Risorse - Note applicative
Fluorescence Polarization Detection of Brucella abortus and Mycobacterium bovis specific antibodies Using Kits from Diachemix - Veterinary Diagnosis of Brucellosis and TuberculosisDownload
July 21, 2010
Authors: Paul Held Ph.D., Principle Scientist, BioTek Instruments, Inc., Winooski, VT ; Michael E. Jolley Ph.D., Diachemix Corporation
Brucella abortus and Mycobacterium bovis are zoonotic pathogens that cause Brucellosis and Tuberculosis in cattle, respectively. Besides being a serious public health threat, these agents cause significant economic losses throughout the world. Here we use the fluorescence polarization capabilities of the Synergy™ 2 Multi-Mode Microplate Reader to run Brucella and Mycobacterium bovis antibody detection kits from Diachemix.
Contagious diseases in livestock herds represent a serious public health threat as well as causing significant economic loss. Brucellosis infection in ruminants is highly contagious and causes abortion or premature calving of recently infected animals. Mycobacterium bovis (M. bovis) is a slow growing anaerobic bacterium that is the causative agent for tuberculosis in cattle. Both of these agents have the ability to infect a number of other animals including humans. The presence of antibodies against these pathogens in bovine serum is indicative of infection.
Fluorescence polarization (FP) is a fl uorescence detection technique fi rst described in 1926 by Perrin. It is based on the observation that fluorescent molecules, when excited by polarized light, will emit polarized light. In solution, the polarization of the emitted light is inversely proportional to the molecule’s rotational speed, which is influenced by solution viscosity, absolute temperature, molecular volume and the gas constant. If one keeps viscosity and temperature constant, then the key variable for rotational speed differences is molecular volume or molecular weight.
Fluorescence polarization (FP) measurements are made through two different polarizing filters that are parallel and perpendicular to the plane of the polarized excitation source. Polarization values for any fluorophore complex are inversely related to the speed of molecular rotation of that complex.
Because the speed of rotation is also inversely related to the size of the molecule, polarization values will be high with large molecule complexes, and low with small molecules. The fluorescence intensity of the emitted light is monitored through both parallel and perpendicular filters.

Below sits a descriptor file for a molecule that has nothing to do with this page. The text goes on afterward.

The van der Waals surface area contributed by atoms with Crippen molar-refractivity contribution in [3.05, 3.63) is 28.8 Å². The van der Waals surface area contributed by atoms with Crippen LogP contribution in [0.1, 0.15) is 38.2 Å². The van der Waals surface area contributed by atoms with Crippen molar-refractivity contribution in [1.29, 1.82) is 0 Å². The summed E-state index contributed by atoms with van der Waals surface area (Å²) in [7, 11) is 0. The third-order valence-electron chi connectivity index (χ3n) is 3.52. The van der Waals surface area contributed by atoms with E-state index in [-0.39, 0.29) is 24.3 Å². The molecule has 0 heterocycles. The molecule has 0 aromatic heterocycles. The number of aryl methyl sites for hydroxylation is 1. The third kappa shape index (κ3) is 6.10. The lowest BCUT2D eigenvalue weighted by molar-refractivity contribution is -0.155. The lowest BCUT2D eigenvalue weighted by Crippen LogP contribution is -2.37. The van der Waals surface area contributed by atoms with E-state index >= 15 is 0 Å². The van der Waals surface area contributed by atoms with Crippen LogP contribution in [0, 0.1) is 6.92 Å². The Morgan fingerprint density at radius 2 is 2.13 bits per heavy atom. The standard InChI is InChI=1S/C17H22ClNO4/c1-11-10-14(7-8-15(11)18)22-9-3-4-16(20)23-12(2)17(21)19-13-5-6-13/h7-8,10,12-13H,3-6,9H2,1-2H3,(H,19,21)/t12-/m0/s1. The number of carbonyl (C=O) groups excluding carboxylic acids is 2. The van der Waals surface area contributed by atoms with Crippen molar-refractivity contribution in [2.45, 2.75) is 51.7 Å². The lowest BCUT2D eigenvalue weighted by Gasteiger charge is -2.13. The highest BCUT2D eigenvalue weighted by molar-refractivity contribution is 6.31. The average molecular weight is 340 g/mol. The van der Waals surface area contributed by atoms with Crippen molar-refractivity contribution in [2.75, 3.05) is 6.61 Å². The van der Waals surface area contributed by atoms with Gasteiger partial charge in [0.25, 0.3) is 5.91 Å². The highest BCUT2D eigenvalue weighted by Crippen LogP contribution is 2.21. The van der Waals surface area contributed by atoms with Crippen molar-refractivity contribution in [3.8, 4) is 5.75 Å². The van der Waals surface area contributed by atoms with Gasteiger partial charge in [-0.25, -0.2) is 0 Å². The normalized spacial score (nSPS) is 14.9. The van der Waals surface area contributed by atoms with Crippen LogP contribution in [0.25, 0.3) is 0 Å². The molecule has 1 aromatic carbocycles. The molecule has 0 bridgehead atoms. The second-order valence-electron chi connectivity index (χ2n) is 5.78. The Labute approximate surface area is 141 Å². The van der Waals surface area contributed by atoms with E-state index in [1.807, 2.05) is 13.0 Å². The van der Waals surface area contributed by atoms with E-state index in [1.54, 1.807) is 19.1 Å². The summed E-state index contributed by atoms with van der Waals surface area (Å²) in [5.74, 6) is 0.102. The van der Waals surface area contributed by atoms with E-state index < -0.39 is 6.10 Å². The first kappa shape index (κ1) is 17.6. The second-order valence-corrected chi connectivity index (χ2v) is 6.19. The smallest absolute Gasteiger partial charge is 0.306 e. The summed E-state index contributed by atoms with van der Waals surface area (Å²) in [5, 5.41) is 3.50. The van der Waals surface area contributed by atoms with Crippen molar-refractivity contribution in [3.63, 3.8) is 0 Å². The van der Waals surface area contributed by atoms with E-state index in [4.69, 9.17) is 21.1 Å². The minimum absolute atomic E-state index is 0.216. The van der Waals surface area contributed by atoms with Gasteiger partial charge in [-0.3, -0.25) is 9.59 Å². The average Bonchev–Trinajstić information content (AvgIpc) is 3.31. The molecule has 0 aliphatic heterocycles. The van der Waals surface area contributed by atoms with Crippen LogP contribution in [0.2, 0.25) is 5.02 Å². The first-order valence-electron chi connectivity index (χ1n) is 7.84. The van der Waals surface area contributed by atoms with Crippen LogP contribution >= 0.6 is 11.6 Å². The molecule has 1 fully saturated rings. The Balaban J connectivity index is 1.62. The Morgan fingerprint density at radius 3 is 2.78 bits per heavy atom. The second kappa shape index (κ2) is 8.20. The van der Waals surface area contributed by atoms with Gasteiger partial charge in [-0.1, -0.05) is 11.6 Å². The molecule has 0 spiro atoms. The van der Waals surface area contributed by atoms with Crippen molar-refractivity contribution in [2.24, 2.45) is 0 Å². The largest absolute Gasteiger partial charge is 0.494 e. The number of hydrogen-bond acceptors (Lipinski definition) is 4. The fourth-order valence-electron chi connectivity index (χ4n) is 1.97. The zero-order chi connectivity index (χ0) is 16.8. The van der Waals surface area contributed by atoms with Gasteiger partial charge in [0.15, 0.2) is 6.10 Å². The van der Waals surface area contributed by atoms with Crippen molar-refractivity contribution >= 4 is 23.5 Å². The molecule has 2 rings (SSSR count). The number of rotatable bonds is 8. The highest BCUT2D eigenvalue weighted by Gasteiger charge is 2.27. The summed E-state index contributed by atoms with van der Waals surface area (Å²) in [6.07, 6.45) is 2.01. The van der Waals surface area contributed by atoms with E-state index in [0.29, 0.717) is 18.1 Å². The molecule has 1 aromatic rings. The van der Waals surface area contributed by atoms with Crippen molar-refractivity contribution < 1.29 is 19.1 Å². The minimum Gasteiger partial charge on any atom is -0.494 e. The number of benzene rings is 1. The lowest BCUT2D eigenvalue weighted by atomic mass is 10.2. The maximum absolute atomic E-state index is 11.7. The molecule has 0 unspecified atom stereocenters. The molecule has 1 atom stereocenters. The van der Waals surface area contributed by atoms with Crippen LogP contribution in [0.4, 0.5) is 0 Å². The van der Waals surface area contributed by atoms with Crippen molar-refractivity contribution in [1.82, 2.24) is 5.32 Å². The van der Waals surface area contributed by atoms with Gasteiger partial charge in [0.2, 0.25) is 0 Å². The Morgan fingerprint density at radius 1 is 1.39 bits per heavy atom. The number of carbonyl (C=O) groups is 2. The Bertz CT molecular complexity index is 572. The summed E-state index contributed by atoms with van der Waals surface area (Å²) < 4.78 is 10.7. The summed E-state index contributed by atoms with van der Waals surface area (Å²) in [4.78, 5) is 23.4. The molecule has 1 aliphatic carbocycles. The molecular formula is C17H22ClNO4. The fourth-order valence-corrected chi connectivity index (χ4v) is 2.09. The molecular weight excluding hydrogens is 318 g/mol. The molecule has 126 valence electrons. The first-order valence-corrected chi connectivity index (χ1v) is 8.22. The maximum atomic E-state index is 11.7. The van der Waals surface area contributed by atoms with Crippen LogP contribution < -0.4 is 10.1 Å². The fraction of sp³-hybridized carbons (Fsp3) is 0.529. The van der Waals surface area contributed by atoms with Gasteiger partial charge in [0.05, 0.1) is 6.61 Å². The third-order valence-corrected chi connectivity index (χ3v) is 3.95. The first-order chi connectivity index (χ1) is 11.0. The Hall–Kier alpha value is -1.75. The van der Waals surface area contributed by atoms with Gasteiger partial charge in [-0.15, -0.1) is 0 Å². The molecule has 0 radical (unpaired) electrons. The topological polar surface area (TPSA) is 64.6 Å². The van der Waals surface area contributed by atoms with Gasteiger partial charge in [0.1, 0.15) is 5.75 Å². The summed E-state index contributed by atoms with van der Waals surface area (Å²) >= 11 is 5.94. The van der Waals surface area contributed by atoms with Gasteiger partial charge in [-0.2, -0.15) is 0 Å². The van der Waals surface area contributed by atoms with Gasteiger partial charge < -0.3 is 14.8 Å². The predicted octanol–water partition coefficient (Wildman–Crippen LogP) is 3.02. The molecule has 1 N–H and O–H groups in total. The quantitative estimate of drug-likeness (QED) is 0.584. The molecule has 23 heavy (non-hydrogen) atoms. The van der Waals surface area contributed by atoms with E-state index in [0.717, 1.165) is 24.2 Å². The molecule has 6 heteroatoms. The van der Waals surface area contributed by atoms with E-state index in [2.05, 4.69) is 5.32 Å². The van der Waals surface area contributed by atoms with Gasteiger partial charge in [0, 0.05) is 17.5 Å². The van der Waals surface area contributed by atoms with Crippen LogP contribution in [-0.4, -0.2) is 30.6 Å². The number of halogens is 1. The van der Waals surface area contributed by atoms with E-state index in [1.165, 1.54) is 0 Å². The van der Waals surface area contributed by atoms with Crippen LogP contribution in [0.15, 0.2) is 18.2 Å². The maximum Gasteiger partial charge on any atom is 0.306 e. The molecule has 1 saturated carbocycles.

The degree of transfer of emission intensity from parallel to perpendicular is proportional to the rotational speed of the fluorescent molecule. If a molecule is very large, there is very little movement during excitation and thus little transfer from the parallel signal to the perpendicular signal. However, if the fluorescent molecule is small, rotational speed is faster, resulting in a greater degree of transfer from the parallel to perpendicular signal.
Basis for Assays
Brucella-specific antibodies are detected using an O-polysaccharide (OPS) extract conjugated with fluorescein. Lipopolysaccharides are constituents of the bacterial cell surface and serve as antigenic epitopes for host antibodies. The OPS-fluorescein conjugate is relatively small in size and as such can rotate freely in solution. This results in a relatively small polarization value when measured. If antibodies specific to OPS are present, they will bind to OPS and effectively make the molecule complex much larger. This in turn increases the polarization value.
Mycobacterium bovis specific antibodies are detected in a very similar fashion. This test uses a fluorescein- labeled peptide that corresponds to the amino acid sequence of an epitopic region of the bacterium MPB70 protein. When epitope specific antibodies bind to the fluorescein-peptide conjugate, the polarization increases (Figure 1).
Figure 1. Illustration of the Antibody-Tracer binding of Mycobacterium Bovis Antibody Test.
Materials and Methods
Both Mycobacterium bovis FPA Antibody and Brucella FPA Antibody test kits were from Diachemix (Milwaukee, WI). Kit positive and negative controls were assayed as per the kit instructions. With the M. bovis antibody test kit, 100 μL of reaction buffer was added to all wells, then 100 μL of positive control or buffer (negative control) was added and mixed with care to avoid bubbles. The plate was incubated for 30 minutes at room temperature and 10 μL of conjugate was added to all wells and mixed thoroughly. After a 10-minute incubation, the fluorescence polarization was determined.
Brucella antibody determinations were made using a similar procedure. Briefly, 20 μL aliquots of samples and controls were placed in the wells of a microplate along with 180 μL of reagent buffer. After incubating for 5-60 minutes, 10 μL of conjugate was added to all the wells and the plate incubated for 2-60 minutes at room temperature and the fluorescence polarization determined.
The polarization of samples was determined using a Synergy 2 Multi-Mode Microplate Reader (BioTek Instruments, Winooski, VT), equipped with the fluorescence polarization (FP) and time-resolved fluorescence (TRF) optical modules. Parallel and perpendicular polarized fluorescence values were obtained using a 485/20-excitation filter and a 528/20-emission filter with a 510 nm cut off dichroic mirror. In accordance with Diachemix’ setup recommendations; the reader’s xenon flash lamp (TRF module) was used. The PMT sensitivity was set such that raw parallel measurements were approximately 30,000 RFUs. The reader was controlled and polarization values automatically calculated using Gen5™ Data Analysis Software with an instrument G factor of 0.85.
The Synergy 2 reader function is controlled using Gen5 Data Analysis software (BioTek Instruments). Besides controlling the reader, the software is capable of performing polarization calculations, assay validation, reporting assay results, and generating a color-coded report that easily identifies positive, negative and equivocal sample results (Figure 2).